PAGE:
The human hand is an incredibly complex system consisting of bones, muscles, nerves, tendons, as well as arteries, veins and other soft tissues. It has a wide spectrum of functionality. Hands are essential not only to manipulate different objects in daily life, but also necessary for social interactions, such communication and the arts. The loss of a hand is a terribly traumatic experience, usually followed by significant psychological and rehabilitation challenges. The interaction between engineering and science has, since a long time, been pointed towards the restauration of the functionality of a lost hand. Currently, promising developments are ongoing worldwide in the field of neuroprosthetics and the replacement of human limbs with robotic devices is advancing considerably. It is now possible to permanently connect a robotic arm to bone, nerves and muscles of a human being. Signals sourced from muscles can be decoded to enable intuitive control of the robotic limb. At the same time, connections in the nerves can be used as a path to transfer information from the external world to the subject’s brain, with the result of allowing amputees to feel again when they touch objects.
Unfortunately, robotic arms as seen in science-fiction are still far from reality. Clinical implementations lag behind the advancements in research, and the conventional solutions for amputees have remained basically unchanged since decades. More efforts are needed to close the gap between research findings within the lab and actual hospital practice. This thesis sets its efforts toward this direction.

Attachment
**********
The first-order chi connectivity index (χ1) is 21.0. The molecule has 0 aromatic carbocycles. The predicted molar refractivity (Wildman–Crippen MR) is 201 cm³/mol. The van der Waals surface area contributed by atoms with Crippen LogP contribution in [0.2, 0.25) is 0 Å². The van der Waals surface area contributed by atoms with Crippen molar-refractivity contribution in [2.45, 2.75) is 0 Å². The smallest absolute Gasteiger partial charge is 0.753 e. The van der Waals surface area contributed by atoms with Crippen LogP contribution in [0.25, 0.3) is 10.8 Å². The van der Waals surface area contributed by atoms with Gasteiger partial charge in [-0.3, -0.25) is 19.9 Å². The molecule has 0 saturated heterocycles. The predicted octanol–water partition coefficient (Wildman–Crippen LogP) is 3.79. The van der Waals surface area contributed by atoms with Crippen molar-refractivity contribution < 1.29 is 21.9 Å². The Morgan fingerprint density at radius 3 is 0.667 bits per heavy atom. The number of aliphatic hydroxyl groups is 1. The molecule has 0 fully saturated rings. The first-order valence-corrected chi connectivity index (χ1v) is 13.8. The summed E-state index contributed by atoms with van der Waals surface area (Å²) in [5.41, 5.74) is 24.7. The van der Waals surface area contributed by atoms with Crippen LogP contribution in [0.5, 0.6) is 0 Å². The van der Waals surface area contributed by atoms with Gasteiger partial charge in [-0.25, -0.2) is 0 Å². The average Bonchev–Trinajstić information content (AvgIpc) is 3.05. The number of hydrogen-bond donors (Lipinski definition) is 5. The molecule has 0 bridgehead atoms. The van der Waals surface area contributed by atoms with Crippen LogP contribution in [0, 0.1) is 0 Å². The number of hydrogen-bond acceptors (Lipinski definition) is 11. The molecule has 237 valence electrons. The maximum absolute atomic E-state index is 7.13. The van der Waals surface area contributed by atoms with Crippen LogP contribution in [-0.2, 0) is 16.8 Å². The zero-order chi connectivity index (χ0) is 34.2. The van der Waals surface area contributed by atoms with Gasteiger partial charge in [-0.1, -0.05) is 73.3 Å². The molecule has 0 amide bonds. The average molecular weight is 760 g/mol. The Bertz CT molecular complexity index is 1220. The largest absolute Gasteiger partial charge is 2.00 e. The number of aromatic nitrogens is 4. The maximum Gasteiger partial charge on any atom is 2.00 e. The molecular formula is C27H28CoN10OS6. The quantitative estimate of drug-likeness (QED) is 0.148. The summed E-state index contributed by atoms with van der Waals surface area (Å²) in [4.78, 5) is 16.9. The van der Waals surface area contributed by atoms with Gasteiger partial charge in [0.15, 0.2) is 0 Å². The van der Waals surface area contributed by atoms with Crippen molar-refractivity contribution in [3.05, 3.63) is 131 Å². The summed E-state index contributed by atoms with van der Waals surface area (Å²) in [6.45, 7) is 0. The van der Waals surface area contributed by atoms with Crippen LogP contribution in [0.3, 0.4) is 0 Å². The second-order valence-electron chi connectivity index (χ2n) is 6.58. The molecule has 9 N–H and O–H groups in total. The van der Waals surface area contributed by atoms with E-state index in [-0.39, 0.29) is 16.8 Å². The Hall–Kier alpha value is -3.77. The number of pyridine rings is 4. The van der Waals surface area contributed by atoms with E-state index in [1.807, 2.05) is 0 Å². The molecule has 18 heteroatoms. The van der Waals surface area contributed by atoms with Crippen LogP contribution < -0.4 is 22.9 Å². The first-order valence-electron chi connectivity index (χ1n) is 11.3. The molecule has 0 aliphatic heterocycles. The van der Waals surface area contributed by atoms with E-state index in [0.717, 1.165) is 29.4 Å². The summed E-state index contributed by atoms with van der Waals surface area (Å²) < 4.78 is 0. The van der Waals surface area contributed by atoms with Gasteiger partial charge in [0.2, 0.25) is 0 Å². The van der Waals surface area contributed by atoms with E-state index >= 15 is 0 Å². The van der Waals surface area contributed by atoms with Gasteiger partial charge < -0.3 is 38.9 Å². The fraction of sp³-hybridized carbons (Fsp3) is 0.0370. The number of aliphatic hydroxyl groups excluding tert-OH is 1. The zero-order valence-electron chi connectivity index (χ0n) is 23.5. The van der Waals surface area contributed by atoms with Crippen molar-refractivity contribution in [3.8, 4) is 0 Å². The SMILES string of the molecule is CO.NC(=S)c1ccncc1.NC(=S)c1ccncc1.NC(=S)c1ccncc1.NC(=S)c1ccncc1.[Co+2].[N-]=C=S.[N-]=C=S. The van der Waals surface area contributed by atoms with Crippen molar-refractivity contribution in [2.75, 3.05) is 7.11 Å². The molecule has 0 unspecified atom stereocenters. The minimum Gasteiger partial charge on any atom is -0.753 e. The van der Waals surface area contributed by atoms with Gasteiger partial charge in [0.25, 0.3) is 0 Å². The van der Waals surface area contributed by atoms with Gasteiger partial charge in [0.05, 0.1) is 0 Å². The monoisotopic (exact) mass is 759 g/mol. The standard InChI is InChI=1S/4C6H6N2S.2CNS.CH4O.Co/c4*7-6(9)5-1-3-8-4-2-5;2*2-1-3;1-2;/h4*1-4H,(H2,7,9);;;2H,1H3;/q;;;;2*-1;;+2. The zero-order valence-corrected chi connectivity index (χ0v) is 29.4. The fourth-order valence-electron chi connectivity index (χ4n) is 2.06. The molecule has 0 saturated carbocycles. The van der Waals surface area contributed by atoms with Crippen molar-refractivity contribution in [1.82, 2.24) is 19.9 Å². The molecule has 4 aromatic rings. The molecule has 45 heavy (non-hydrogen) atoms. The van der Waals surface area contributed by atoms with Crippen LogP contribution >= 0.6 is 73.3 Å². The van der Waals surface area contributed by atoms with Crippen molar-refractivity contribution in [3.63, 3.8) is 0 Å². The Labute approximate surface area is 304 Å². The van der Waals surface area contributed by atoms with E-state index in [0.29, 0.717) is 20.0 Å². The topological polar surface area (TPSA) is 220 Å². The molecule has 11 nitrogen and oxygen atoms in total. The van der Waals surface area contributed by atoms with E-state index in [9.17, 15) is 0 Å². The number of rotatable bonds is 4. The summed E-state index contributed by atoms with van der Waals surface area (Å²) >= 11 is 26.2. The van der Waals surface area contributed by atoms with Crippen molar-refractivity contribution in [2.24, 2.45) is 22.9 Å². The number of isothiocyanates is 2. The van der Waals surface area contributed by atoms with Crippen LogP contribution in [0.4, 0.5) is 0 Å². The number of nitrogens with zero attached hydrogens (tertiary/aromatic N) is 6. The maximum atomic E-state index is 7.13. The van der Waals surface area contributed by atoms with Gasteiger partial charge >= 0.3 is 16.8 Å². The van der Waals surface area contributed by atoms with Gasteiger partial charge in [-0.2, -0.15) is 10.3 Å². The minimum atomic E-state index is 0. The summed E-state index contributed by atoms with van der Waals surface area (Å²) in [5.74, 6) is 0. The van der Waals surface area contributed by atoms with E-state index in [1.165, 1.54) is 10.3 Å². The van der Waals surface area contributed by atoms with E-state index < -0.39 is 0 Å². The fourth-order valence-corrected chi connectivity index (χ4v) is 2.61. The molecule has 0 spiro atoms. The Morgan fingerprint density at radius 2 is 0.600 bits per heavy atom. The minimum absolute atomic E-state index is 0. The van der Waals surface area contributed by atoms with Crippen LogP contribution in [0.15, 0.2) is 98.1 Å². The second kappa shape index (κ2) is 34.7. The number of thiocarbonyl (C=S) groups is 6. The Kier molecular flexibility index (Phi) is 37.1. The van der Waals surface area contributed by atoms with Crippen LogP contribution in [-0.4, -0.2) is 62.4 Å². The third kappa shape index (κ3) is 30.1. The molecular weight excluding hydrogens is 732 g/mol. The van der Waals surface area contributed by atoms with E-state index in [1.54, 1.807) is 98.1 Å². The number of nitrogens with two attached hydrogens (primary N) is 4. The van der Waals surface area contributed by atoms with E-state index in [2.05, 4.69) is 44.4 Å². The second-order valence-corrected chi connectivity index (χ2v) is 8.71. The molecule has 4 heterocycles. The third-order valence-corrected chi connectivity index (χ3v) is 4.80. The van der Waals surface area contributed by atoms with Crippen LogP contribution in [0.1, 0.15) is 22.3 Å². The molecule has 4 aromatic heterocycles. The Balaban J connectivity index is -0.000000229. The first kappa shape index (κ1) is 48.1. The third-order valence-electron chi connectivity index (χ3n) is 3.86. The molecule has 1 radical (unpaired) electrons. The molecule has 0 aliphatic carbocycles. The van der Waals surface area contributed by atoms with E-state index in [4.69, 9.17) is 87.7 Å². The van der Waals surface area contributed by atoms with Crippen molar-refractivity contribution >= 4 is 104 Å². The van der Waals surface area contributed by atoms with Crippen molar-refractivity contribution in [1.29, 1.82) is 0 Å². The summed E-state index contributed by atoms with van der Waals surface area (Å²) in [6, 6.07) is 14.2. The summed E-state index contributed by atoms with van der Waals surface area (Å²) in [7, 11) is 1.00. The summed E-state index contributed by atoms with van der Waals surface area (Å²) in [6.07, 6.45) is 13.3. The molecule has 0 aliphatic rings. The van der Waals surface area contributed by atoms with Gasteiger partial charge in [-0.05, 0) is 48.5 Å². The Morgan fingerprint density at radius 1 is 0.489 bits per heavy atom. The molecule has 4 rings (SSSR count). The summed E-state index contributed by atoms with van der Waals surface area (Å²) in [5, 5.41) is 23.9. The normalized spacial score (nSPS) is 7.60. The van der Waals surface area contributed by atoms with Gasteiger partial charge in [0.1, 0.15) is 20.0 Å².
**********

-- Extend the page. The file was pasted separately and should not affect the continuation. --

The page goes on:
This thesis ultimately focuses on the intuitive control of a prosthetic arm. An embedded system capable of prosthetic control by processing of bioelectric signals and pattern recognition algorithms was developed in the first part of this doctoral project. It includes a neurostimulator to provide tactile feedback modulated by sensory information from artificial sensors. The system functionality was proven by its successful use by amputee subjects outside the laboratory in daily life. Said system was then used during the second part of the doctoral project as a research platform to monitor prosthesis usage and training, machine learning based control algorithms, and neural stimulation paradigms for tactile sensory feedback. Within this work, a novel method for interfacing a multi-grip prosthetic hand to facilitate posture selection via pattern recognition was proposed. Moreover, the need for tactile sensory feedback to restore natural grasping behavior in amputees was investigated. In particular, the benefit for motor coordination of somatotopic tactile feedback achieved via direct neural stimulation was demonstrated. The findings and the technology developed during this project open to the clinical use of a new class of prosthetic arms which are directly connected to the neuromusculoskeletal system, intuitively controlled and capable of tactile sensory feedback.